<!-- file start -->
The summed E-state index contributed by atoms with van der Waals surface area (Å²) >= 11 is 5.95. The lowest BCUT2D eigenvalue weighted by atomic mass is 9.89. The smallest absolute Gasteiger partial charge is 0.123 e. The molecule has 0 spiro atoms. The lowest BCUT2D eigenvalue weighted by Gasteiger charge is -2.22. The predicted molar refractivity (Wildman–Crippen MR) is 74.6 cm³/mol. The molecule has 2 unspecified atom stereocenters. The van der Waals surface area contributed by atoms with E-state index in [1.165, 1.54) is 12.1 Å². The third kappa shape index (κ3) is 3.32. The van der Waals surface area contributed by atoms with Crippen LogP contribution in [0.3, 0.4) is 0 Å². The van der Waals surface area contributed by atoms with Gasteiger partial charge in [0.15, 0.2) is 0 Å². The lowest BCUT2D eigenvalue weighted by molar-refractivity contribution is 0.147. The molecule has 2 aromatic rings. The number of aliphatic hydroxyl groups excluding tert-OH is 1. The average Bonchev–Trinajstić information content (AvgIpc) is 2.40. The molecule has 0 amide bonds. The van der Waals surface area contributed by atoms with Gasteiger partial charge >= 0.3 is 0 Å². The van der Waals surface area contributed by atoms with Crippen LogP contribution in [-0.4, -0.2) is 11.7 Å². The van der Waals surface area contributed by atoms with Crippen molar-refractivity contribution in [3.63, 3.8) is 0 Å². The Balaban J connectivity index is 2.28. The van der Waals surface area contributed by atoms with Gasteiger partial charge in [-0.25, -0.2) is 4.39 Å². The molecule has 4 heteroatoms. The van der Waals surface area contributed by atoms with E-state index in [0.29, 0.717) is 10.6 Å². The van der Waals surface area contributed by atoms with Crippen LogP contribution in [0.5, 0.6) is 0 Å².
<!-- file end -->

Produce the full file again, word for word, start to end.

The summed E-state index contributed by atoms with van der Waals surface area (Å²) >= 11 is 5.95. The lowest BCUT2D eigenvalue weighted by atomic mass is 9.89. The smallest absolute Gasteiger partial charge is 0.123 e. The molecule has 0 spiro atoms. The lowest BCUT2D eigenvalue weighted by Gasteiger charge is -2.22. The predicted molar refractivity (Wildman–Crippen MR) is 74.6 cm³/mol. The molecule has 2 unspecified atom stereocenters. The van der Waals surface area contributed by atoms with E-state index in [1.165, 1.54) is 12.1 Å². The third kappa shape index (κ3) is 3.32. The van der Waals surface area contributed by atoms with Crippen LogP contribution in [0.3, 0.4) is 0 Å². The van der Waals surface area contributed by atoms with Gasteiger partial charge in [0.15, 0.2) is 0 Å². The lowest BCUT2D eigenvalue weighted by molar-refractivity contribution is 0.147. The molecule has 2 aromatic rings. The number of aliphatic hydroxyl groups excluding tert-OH is 1. The average Bonchev–Trinajstić information content (AvgIpc) is 2.40. The molecule has 0 amide bonds. The van der Waals surface area contributed by atoms with Gasteiger partial charge >= 0.3 is 0 Å². The van der Waals surface area contributed by atoms with Crippen LogP contribution in [-0.4, -0.2) is 11.7 Å². The van der Waals surface area contributed by atoms with Crippen molar-refractivity contribution in [3.63, 3.8) is 0 Å². The Balaban J connectivity index is 2.28. The van der Waals surface area contributed by atoms with Gasteiger partial charge in [-0.25, -0.2) is 4.39 Å². The molecule has 4 heteroatoms. The van der Waals surface area contributed by atoms with E-state index in [0.29, 0.717) is 10.6 Å². The van der Waals surface area contributed by atoms with Crippen LogP contribution in [0.5, 0.6) is 0 Å².